BCHM442 - Seminars in Biochemistry

Course Description:

BCHM 442 is tutorial/seminar style course designed to complement the Honours research thesis (BCHM 421/2). The pipeline of science through discovery, grant writing, patenting, publishing, and practical applications will be explored.  Instruction will be provided in scientific presentation and writing.

The class will work in pairs or small groups to prepare and deliver two major presentations. Along the way to these formal presentations the teams will make informal reporting sessions to the class designed to get feedback to improve the final product.

i) Project 1 can be chosen from a list of provided topics or developed in consultation with the class and instructor

ii) Project 2 will be an exercise in entrepreneurship. Each team will develop a business plan to exploit the practical applications of a chosen biochemical/innovation and steer it through intellectual property protection, research and development, marketing.

Class members will also work in teams to formally debate two science topics chosen by the class, and will work individually on some smaller assignments.

Course Objectives:

BCHM 442 is a capstone course.

A capstone course is offered as part of an academic major and serves as the culminating and integrative experience of a program of study.[1] The term derives from the final coping stone used to complete a stone arch.

A capstone course may also be referred to as a capstone experience, culminating project, or senior exhibition. It is common in undergraduate degrees at many United States and Canadian universities. According to the Glossary of Education Reform:

Capstone projects are generally designed to encourage students to think critically, solve challenging problems, and develop skills such as oral communication, public speaking, research skills, media literacy, teamwork, planning, self-sufficiency, or goal setting—i.e., skills that will help prepare them for college, modern careers, and adult life. In most cases, the projects are also interdisciplinary, in the sense that they require students to apply skills or investigate issues across many different subject areas or domains of knowledge. Capstone projects also tend to encourage students to connect their projects to community issues or problems, and to integrate outside-of-school learning experiences, including activities such interviews, scientific observations, or internships.[2]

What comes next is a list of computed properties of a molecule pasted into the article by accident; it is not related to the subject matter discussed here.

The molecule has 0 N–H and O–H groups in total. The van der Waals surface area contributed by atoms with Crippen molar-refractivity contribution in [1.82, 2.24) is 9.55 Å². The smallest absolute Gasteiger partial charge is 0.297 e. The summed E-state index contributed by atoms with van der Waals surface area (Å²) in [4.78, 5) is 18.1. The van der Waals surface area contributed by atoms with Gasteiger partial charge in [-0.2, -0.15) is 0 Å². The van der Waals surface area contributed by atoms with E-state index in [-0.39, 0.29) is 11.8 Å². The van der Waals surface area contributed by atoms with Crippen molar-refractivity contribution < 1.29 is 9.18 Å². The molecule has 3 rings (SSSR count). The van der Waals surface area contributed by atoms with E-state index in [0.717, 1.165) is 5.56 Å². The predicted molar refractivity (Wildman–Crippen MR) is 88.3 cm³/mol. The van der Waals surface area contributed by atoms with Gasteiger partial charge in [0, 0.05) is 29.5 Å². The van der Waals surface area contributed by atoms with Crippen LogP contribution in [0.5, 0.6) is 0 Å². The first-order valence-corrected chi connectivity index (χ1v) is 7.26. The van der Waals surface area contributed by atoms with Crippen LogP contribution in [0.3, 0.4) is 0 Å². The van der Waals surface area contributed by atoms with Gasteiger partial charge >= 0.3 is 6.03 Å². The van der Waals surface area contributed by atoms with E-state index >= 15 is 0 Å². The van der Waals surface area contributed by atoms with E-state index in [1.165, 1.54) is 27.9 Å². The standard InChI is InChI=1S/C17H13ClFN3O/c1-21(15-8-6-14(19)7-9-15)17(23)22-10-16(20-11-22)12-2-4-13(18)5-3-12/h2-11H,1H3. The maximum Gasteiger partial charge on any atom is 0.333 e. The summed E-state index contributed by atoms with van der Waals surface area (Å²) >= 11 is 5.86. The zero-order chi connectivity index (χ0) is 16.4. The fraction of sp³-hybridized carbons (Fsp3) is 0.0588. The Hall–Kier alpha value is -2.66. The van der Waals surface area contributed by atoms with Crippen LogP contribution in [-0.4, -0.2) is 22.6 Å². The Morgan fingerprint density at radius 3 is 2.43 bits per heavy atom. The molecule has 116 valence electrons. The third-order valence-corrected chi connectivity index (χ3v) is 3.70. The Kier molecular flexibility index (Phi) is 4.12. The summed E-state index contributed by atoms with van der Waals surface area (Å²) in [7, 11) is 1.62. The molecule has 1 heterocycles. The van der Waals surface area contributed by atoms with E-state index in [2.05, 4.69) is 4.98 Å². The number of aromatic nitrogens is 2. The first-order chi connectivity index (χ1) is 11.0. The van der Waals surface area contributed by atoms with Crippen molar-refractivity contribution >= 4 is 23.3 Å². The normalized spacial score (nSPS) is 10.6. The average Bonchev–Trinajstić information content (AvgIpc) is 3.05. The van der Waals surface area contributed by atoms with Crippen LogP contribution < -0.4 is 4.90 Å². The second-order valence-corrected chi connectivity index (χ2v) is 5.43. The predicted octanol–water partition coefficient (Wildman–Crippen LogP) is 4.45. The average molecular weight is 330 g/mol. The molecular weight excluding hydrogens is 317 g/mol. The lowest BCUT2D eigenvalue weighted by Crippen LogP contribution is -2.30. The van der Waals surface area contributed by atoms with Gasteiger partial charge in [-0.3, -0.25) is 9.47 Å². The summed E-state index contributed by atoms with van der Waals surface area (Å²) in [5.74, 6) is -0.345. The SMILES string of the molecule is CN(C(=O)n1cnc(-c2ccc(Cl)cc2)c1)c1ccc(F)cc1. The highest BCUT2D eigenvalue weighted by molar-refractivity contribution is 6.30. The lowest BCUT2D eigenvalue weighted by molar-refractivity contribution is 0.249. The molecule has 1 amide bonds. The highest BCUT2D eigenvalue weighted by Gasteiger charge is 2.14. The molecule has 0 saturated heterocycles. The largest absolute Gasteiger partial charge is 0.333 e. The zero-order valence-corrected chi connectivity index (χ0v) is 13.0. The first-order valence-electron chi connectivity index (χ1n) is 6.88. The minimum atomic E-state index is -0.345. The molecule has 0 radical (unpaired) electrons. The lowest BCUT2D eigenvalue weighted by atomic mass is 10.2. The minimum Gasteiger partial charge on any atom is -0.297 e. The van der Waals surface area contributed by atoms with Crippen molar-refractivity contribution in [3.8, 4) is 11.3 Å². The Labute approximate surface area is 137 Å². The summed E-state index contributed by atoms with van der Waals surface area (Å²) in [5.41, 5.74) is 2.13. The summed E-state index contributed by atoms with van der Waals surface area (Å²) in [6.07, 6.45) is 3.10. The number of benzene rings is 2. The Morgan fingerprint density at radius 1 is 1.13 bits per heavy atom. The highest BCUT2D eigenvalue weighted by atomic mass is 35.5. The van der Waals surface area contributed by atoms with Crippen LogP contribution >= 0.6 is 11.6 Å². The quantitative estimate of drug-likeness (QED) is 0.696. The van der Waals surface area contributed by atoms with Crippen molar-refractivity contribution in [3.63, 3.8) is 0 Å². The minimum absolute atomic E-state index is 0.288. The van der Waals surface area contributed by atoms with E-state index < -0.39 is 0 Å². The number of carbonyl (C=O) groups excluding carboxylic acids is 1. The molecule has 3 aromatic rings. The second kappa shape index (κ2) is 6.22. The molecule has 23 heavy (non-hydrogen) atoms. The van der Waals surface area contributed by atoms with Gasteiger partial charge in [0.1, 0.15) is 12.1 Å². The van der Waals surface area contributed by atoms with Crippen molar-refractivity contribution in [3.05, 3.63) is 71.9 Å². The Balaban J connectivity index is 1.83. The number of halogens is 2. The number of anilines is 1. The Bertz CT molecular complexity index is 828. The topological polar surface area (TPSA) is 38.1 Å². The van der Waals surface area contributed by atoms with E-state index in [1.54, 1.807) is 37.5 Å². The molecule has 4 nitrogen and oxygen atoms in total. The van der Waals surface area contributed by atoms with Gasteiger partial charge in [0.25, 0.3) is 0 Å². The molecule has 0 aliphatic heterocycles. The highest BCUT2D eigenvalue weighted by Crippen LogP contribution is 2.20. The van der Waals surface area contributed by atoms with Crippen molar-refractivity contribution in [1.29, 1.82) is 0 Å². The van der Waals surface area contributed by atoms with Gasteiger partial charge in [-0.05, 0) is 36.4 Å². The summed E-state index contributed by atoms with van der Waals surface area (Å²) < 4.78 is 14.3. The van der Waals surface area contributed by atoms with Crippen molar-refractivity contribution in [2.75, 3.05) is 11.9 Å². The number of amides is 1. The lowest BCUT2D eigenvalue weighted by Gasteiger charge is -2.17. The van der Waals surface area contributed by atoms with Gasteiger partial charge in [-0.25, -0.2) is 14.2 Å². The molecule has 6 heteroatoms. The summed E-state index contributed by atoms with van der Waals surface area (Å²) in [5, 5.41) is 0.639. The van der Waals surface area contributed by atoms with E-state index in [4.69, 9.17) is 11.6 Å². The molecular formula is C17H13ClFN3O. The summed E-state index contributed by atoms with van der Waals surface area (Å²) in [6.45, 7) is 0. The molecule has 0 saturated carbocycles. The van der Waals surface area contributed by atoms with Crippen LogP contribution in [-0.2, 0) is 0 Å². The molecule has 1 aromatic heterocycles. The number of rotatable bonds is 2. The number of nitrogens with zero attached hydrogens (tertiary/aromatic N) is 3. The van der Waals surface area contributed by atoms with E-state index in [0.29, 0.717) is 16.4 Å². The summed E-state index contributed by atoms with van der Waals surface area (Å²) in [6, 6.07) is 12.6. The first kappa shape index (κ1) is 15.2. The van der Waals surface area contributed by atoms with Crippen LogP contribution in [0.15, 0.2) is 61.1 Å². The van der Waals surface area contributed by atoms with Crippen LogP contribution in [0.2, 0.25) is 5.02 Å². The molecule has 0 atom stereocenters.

Wikipedia https://en.m.wikipedia.org/wiki/Capstone_course

Textbook:

Please read:  “A Short History of Nearly Everything” by Bill Bryson (Available in paperback)

Evaluation:

(Final breakdown to be decided in class.)

Suggested breakdown:

1st presentation – 20%

2nd presentation – 30%

Debate -10%

Participation – 15%

Individual assignments - 25%

Grading Method:
Queen’s Official Grade Conversion Scale

Grade  Numerical Course Average (Range)

A+            90-100

A              85-89

A-             80-84

B+            77-79

B              73-76

B-             70-72

C+            67-69

C              63-66

C-             60-62

D+            57-59

D              53-56

D-             50-52

F              49 and below

Expectations:

At the end of BCHM 442 students will have practiced and improved their skills in oral presentations and discussions using PowerPoint slides to cover a variety of topics of current interest in biochemistry. They will have gained experience in debate and argument, and will have used teamwork to complete joint assignments. Students will also be conversant with the ‘pipeline of scientific knowledge’ from pure research, through patenting, publishing, grant writing, and practical applications.  To assist with the latter, students will have gained some experience in planning the protection and commercialization of an innovation in biochemistry.

Academic Integrity: Academic integrity is constituted by the five core fundamental values of honesty, trust, fairness, respect and responsibility (see www.academicintegrity.org). These values are central to the building, nurturing and sustaining of an academic community in which all members of thecommunity will thrive. Adherence to the values expressed through academic integrity forms a foundation for the "freedom of inquiry and exchange of ideas" essential to the intellectual life of the University (see the Senate Report on Principles and Priorities: http://www.queensu.ca/secretariat/policies/senateandtrustees/principlespriorities.html).
Students are responsible for familiarizing themselves with the regulations concerning academic integrity
and for ensuring that their assignments conform to the principles of academic integrity. Information on
academic integrity is available in the Arts and Science Calendar (see Academic Regulation 1
http://www.queensu.ca/artsci/academic-calendars/2011-2012-calendar/academic-regulations/regulation-
1), on the Arts and Science website (see http://www.queensu.ca/artsci/academics/undergraduate/academic-integrity), and from the instructor of this course. Departures from academic integrity include plagiarism, use of unauthorized materials, facilitation, forgery and falsification, and are antithetical to the development of an academic community at Queen's. Given the seriousness of these matters, actions which contravene the regulation on academic integrity carry sanctions that can range from a warning or the loss of grades on an assignment to the failure of a course to a requirement to withdraw from the university.

Instructors:

Peter L. Davies
Last Updated: Dec, 07 2016